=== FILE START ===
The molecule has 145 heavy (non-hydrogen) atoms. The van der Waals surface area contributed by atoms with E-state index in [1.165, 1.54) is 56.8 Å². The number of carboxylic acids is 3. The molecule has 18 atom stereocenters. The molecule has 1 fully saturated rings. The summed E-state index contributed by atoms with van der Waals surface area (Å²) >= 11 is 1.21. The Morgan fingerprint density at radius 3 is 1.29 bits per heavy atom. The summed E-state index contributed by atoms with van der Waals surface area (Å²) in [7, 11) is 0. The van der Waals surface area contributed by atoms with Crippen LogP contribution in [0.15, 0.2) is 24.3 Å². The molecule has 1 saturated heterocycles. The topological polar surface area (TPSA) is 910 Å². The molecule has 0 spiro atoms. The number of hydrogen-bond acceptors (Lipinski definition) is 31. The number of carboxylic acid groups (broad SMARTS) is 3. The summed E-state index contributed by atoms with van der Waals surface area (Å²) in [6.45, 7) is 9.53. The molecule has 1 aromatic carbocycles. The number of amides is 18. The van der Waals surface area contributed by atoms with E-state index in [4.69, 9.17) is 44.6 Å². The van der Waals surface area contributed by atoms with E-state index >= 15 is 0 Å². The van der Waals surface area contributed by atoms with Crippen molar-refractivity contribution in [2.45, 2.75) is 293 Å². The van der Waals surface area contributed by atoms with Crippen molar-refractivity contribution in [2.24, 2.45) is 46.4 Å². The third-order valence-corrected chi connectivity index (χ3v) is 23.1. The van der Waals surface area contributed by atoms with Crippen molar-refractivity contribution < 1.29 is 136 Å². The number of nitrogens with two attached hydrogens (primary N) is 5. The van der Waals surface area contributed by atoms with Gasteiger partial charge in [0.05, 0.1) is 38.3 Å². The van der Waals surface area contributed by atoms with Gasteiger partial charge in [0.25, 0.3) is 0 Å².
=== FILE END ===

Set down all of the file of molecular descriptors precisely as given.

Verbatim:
The molecule has 145 heavy (non-hydrogen) atoms. The van der Waals surface area contributed by atoms with E-state index in [1.165, 1.54) is 56.8 Å². The number of carboxylic acids is 3. The molecule has 18 atom stereocenters. The molecule has 1 fully saturated rings. The summed E-state index contributed by atoms with van der Waals surface area (Å²) >= 11 is 1.21. The Morgan fingerprint density at radius 3 is 1.29 bits per heavy atom. The summed E-state index contributed by atoms with van der Waals surface area (Å²) in [7, 11) is 0. The van der Waals surface area contributed by atoms with Crippen LogP contribution in [0.15, 0.2) is 24.3 Å². The molecule has 1 saturated heterocycles. The topological polar surface area (TPSA) is 910 Å². The molecule has 0 spiro atoms. The number of hydrogen-bond acceptors (Lipinski definition) is 31. The number of carboxylic acid groups (broad SMARTS) is 3. The summed E-state index contributed by atoms with van der Waals surface area (Å²) in [6.45, 7) is 9.53. The molecule has 1 aromatic carbocycles. The number of amides is 18. The van der Waals surface area contributed by atoms with E-state index in [4.69, 9.17) is 44.6 Å². The van der Waals surface area contributed by atoms with E-state index >= 15 is 0 Å². The van der Waals surface area contributed by atoms with Crippen molar-refractivity contribution in [2.45, 2.75) is 293 Å². The van der Waals surface area contributed by atoms with Crippen molar-refractivity contribution in [2.24, 2.45) is 46.4 Å². The third-order valence-corrected chi connectivity index (χ3v) is 23.1. The van der Waals surface area contributed by atoms with Crippen molar-refractivity contribution < 1.29 is 136 Å². The number of nitrogens with two attached hydrogens (primary N) is 5. The van der Waals surface area contributed by atoms with Gasteiger partial charge in [0.05, 0.1) is 38.3 Å². The van der Waals surface area contributed by atoms with Gasteiger partial charge in [0.25, 0.3) is 0 Å².